RIVER WEST — With dozens of internationally acclaimed chefs swapping stories and recipes in the teachers' lounge since 1985, it's a wonder Kendall College's faculty hadn't put together a staff cookbook sooner.
"Sharing Our Global Passion" is the first collection of faculty recipes from the culinary and hospitality school based at 900 N. North Branch St., and Chef Chris Koetke, vice president of the school's culinary arts program, said its publication was long overdue.
"It was an idea that had been talked about for several years, and then very quickly we recently decided, 'This is a great idea, let's jump on it,'" Koetke said. "That tends to be the way we do things here at Kendall — we never sleep."
Lizzie Schiffman joins DNAinfo Radio to discuss Kendall College's new cookbook:
Koetke said it was easy to draw contributions from 22 of the school's chefs for the book, which is available for $25 on the school's website.
"We just went to the faculty and said give us one of your choice signature recipes," he said. "The result had a global sort of feel, because a lot of our chefs are international, or have worked internationally.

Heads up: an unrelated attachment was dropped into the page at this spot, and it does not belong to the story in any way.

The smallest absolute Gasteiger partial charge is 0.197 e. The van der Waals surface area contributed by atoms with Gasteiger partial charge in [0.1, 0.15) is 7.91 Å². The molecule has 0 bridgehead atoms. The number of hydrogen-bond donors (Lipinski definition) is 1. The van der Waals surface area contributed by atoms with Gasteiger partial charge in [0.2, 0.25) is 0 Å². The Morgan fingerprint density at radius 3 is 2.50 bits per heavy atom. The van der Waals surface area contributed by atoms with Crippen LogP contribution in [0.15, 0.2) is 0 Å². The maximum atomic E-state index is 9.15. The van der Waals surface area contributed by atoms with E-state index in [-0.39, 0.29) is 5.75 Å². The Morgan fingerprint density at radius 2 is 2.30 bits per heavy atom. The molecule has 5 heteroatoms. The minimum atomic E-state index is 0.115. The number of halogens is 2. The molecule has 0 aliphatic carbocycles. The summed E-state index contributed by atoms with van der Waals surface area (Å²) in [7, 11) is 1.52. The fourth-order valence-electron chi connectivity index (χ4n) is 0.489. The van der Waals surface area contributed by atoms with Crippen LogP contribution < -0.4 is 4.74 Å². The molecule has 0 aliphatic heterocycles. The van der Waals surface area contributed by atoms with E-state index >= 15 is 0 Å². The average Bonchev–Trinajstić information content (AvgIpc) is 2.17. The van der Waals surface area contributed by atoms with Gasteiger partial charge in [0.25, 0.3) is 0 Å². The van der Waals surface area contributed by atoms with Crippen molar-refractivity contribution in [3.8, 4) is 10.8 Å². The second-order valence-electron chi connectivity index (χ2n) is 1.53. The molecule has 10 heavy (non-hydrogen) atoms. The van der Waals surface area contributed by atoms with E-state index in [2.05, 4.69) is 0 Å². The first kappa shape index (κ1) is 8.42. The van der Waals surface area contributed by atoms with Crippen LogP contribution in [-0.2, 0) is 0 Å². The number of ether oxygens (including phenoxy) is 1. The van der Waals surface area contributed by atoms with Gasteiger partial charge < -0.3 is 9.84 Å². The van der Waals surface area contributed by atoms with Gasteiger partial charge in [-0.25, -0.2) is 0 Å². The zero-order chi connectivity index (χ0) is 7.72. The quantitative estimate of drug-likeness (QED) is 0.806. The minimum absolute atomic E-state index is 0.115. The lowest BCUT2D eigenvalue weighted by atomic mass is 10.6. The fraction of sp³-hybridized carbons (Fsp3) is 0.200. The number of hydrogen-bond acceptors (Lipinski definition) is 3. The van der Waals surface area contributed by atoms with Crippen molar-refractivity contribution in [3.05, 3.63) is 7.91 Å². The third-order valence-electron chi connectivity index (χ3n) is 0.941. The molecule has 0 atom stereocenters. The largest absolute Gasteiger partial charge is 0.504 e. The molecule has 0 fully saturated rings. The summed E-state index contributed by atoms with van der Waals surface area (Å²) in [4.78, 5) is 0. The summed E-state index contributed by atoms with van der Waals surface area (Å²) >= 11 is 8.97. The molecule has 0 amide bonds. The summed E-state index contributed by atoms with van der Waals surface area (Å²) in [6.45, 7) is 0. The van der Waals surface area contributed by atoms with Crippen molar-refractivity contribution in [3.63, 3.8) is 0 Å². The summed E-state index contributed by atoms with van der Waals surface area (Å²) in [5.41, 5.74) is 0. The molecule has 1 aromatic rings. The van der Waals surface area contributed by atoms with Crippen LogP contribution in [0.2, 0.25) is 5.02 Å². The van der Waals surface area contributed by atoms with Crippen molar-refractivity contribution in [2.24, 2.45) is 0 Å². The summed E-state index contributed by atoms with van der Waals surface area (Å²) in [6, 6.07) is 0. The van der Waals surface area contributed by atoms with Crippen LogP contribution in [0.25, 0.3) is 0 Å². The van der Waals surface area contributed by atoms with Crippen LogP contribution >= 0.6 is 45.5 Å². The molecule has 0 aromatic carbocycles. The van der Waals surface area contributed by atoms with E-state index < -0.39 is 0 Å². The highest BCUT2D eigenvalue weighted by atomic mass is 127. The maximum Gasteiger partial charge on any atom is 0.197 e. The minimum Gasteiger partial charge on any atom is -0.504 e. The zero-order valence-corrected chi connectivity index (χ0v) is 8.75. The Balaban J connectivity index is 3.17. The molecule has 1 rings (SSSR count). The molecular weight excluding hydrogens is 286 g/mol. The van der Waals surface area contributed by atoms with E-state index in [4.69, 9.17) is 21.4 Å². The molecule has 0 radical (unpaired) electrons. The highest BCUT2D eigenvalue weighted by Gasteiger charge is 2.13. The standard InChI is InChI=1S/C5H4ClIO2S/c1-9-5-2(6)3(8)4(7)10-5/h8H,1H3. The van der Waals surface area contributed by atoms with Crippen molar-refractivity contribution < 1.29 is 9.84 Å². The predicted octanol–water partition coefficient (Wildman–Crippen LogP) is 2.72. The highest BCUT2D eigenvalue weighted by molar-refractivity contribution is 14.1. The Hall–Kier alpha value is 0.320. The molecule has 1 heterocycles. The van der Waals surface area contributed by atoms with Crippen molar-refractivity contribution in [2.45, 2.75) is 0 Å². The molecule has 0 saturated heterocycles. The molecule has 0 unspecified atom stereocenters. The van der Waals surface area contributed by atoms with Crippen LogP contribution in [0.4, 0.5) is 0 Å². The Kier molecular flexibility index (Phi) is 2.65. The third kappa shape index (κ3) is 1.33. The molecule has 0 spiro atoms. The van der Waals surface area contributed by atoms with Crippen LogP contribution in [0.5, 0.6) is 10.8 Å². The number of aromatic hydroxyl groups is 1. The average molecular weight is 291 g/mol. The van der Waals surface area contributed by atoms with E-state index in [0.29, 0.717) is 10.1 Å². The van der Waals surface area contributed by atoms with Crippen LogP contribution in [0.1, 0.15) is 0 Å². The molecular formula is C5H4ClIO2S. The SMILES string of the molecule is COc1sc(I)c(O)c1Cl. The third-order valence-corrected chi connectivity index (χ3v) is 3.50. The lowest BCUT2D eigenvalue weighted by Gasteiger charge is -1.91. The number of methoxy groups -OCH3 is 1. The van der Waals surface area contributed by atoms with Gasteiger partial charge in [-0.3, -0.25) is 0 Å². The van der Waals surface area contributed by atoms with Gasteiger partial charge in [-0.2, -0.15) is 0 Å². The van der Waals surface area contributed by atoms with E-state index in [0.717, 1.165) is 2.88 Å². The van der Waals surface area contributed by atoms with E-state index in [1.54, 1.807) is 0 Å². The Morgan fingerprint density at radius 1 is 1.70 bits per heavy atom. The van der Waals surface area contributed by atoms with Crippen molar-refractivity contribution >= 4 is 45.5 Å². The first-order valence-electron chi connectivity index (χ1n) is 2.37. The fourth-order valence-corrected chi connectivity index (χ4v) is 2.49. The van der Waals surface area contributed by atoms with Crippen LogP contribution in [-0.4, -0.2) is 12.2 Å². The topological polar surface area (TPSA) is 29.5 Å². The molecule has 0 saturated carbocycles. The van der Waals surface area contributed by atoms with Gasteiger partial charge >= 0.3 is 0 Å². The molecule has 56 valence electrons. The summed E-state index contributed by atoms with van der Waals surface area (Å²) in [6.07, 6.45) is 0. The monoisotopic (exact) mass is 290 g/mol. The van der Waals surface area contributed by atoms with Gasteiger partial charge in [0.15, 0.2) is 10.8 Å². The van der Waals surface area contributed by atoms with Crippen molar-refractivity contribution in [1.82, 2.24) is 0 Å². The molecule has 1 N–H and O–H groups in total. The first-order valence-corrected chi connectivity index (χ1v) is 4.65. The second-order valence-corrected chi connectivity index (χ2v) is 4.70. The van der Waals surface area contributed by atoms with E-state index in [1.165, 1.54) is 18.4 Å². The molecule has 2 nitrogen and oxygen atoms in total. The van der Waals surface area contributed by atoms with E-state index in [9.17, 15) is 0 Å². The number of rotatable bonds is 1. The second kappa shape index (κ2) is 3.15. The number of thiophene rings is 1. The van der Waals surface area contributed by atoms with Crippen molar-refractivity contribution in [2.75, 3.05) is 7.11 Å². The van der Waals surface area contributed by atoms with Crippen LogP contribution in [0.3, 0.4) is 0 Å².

"What was fun is that there wasn't a lot of instruction given, like, 'You do lamb, and you do beef.' It really was very much an organic project, just 'Give us something you think is really wonderful, that people can reproduce and is interesting.' When we got all the submissions, it was really fantastic."
Recipes range from simple and home-chef-friendly, like Koetke's Ecuadorian soup, called "locro," "which all happens in one pot and is very simple to do," to complex creations like Chef Michel Coatrieux's sous vide duck breast wrapped in spinach.
Koetke says he thinks even the more complicated recipes are accessible to home cooks since they were written by chefs with experience teaching.
"The other nice thing in the book is there is a photo of every one of the dishes, which I personally find incredibly helpful," he said. "It's nice to be able to look at a picture and say, 'Oh, I see it's supposed to be this or it's supposed to be that.'"
Compiling a cookbook like "Sharing Our Global Passion" and future iterations already in the works is a project Kendall's students may some day have a hand in.
Many of Kendall's classes include a recipe-writing component, and Koetke said the school's 10-year-old food photography elective is always packed.
"Learning how to cook, and how to style it for a camera and see what the photographer sees, are entirely different skill sets," he said. "I'm incredibly happy we've been able to offer this class for over a decade. The students really learn a ton."